Monday, December 18, 2017

The Global Headache of Waste Management

"The dominant position that China holds in global manufacturing means that for many years China has also been the largest global importer of many types of recyclable materials. Last year, Chinese manufacturers imported 7.3 million metric tonnes of waste plastics from developed countries including the UK, the EU, the US and Japan."
"However, in July China announced big changes in the quality control placed on imported materials, notifying the World Trade Organisation that it will ban imports of 24 categories of recyclables and solid waste by the end of the year. This campaign against yang laji,  or “foreign garbage”, applies to plastic, textiles and mixed paper. It will result in China taking a lot less material as it replaces imported materials with recycled material collected in its own domestic market, from its growing middle-class and Western-influenced consumers."
"The problems we are now facing are caused by China’s global dominance in manufacturing and the way many countries have relied on one market to solve their waste and recycling problems. The current situation offers us an opportunity to find new solutions to our waste problem, increase the proportion of recycled plastic in our own manufactured products, improve the quality of recovered materials and to use recycled material in new ways."
Christine Cole, research fellow, architecture, design and the built environment, Nottingham Trent University
China has announced it will ban imports of 24 categories of recyclables and solid waste by the end of the year EPA
China has been the willing recipient of the international community's waste paper, discarded plastic and unwanted metals since the 1990s. In China they are sorted and streamed by type, destined for use as raw materials in China's manufacturing boom in its drive to be the preeminent world exporter of all manner of goods produced by cheap labour. In 2016 alone, about $18-billion-worth of 'solid waste' was imported by China.

China, in its frantic drive to succeed in its export-driven aspiration, ignored the environmental damage occasioned by lax regulations where the emphasis was on production, and environmental stewardship and public safety was the least of its concerns. Now that the giant country has succeeded in its ambitions, it is putting a skid on its acceleration toward replacing the United States as the largest world economy, a distinction it will reach eventually in any event.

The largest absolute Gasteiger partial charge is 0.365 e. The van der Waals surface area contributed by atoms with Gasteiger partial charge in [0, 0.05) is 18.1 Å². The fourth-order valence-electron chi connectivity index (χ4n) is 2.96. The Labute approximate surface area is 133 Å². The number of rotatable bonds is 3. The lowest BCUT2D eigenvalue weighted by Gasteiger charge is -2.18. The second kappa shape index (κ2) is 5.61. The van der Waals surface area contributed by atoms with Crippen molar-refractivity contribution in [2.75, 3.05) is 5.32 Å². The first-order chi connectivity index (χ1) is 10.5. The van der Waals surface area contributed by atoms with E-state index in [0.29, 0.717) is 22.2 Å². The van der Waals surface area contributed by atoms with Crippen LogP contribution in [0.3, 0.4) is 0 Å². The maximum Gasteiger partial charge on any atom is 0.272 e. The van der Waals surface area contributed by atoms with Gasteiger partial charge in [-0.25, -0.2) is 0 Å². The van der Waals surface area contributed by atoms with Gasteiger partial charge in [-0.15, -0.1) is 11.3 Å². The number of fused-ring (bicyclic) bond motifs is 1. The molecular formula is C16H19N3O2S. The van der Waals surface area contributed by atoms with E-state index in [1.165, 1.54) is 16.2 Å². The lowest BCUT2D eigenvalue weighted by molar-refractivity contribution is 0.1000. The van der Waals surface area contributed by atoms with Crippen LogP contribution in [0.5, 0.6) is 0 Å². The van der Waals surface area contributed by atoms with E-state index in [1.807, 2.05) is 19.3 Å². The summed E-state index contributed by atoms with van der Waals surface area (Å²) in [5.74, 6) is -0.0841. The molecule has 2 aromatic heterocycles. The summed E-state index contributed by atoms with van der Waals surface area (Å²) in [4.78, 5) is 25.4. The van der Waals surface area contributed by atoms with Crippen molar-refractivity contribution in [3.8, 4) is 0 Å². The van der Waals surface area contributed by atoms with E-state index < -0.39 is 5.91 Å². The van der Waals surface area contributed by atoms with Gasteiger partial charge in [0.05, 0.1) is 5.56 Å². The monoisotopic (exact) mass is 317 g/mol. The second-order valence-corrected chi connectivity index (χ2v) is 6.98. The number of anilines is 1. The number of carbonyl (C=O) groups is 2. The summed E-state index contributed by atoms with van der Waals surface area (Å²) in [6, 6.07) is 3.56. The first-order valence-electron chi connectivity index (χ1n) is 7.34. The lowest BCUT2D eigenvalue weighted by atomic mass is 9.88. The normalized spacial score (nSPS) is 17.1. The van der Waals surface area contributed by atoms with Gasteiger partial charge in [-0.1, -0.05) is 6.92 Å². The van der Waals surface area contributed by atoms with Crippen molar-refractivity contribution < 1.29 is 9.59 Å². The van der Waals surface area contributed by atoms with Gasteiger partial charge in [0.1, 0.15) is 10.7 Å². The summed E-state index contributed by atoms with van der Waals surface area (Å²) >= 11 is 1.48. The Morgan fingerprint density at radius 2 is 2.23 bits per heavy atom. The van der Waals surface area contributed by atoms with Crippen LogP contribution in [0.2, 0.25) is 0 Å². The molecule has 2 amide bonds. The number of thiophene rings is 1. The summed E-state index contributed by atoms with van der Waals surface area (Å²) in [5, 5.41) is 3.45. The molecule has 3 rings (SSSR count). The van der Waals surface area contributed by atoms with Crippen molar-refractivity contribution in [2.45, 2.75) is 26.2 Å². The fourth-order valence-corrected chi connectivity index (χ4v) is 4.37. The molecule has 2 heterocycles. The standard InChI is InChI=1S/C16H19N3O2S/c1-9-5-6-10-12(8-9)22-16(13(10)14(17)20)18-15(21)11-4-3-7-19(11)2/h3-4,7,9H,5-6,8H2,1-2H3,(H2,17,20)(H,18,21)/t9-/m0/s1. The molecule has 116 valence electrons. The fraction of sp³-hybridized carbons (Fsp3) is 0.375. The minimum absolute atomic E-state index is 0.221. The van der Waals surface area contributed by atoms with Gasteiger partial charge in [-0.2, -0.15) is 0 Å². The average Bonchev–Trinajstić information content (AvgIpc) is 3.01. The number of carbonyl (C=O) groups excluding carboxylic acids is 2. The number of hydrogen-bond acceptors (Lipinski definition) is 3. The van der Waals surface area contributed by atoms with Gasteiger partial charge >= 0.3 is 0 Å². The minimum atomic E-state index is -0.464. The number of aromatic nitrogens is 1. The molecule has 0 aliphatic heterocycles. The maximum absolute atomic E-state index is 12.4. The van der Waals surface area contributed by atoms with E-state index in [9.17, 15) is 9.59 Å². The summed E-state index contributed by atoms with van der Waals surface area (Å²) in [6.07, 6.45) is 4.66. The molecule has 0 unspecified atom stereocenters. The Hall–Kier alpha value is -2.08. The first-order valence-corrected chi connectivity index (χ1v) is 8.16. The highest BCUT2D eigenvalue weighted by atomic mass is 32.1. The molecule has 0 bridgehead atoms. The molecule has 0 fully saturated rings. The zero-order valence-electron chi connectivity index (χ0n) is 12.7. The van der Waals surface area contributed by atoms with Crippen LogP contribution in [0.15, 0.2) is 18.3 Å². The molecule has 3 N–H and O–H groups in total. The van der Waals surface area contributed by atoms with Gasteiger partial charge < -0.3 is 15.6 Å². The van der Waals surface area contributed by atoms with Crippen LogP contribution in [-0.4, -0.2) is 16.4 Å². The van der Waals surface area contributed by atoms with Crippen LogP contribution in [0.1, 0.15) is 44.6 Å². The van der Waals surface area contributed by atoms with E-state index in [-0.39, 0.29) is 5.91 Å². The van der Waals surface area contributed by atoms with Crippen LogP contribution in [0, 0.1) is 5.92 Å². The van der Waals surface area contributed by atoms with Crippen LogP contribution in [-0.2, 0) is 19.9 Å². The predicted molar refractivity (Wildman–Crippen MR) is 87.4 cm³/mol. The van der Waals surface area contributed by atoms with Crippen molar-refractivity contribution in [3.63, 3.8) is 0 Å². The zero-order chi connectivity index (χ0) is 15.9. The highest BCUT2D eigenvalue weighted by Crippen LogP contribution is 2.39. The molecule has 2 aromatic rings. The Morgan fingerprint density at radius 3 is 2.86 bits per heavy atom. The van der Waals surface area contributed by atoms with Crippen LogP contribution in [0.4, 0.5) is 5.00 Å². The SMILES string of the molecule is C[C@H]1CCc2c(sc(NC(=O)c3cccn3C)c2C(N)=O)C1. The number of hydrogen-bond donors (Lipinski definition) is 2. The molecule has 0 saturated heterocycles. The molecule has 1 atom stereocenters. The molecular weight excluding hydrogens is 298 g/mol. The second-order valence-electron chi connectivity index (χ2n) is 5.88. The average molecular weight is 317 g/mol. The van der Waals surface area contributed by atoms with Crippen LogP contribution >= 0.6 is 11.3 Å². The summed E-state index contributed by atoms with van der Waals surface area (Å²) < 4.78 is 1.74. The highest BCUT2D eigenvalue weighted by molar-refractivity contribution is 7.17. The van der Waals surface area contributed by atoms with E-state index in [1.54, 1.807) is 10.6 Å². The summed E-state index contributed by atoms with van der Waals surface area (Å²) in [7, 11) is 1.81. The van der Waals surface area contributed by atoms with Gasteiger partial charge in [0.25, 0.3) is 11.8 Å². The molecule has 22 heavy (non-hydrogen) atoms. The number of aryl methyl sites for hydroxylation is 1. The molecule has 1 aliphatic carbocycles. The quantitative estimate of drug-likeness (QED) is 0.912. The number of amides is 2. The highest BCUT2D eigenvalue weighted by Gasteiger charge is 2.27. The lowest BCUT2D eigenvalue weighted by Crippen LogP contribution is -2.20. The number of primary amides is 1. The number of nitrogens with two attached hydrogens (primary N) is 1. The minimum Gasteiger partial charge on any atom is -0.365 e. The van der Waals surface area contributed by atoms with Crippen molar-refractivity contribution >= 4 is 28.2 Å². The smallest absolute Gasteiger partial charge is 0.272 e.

The People's Republic of China has decided it is time to remediate the horrendous impact on its national environment, from the polluting of its rivers with poisonous chemical residues, to the dangerous levels of carbon dioxide and particulate matter in its atmosphere. The ubiquitous coal-fired chimneys spewing black clouds of airborne chemicals and detritus into the air are being shut down. But China will not be completely divorced from coal-derived energy; it plans to build hundreds of coal-burning plants abroad, in undeveloped Africa.
With a population of more than 1.4 billion, China’s domestic waste management is a challenge in itself (EPA)

At this juncture China no longer wishes to remain the trash can of the rest of the world, even though much of the trash it receives was derived to begin with from products manufactured in Chinese industry. The immense supply chain stretching from the United States and elsewhere shipping their waste materials to Hong Kong and elsewhere where legions of Chinese are employed in picking through giant mounds of paper and plastic is in a state of expectant disarray. Alternative areas of Asia are being scoped out by scrap dealers; alternates that cannot take up the slack of China's defection.

Chinese government authorities are determined to amend the sacrifices they were once willing to countenance to reach their goal. As they near the height of their economic might, environmental decisions have been altered. Domestic environmental pollution was amplified by a documentary film of a town in the eastern province of Shandong where picking through scrap plastics and processing them in machines belching black smoke turned the geology into a wasteland.

Quite succinctly and correctly, the film's director, Wang Jiuliang, stated that industrial pollution is "not only China's problem. It's the world's common challenge." And so, now the world must focus on its shared challenge as a direct and immediate problem seeking a solution. Port inspections in China in 2013 of imported garbage led to insistence that overseas recyclers invest in new waste-sorting technologies to clean up their operations.

The World Trade Organization was advised by China that it planned to ban 24 types of imported waste, which would include some types of paper and plastics, as well as restricting wastepaper imports. Thousands of small-time scrap collectors sell the waste they carefully sort to traders at collection points in the Mong Kok district of Hong Kong, a semi-autonomous Chinese territory. From there the waste is processed at recycling depots, and exported to mainland China.

But this is a process which is coming to a halt, and where the rest of the world will be tasked with handling their own trash, other than filling up their already over-extended landfill sites.

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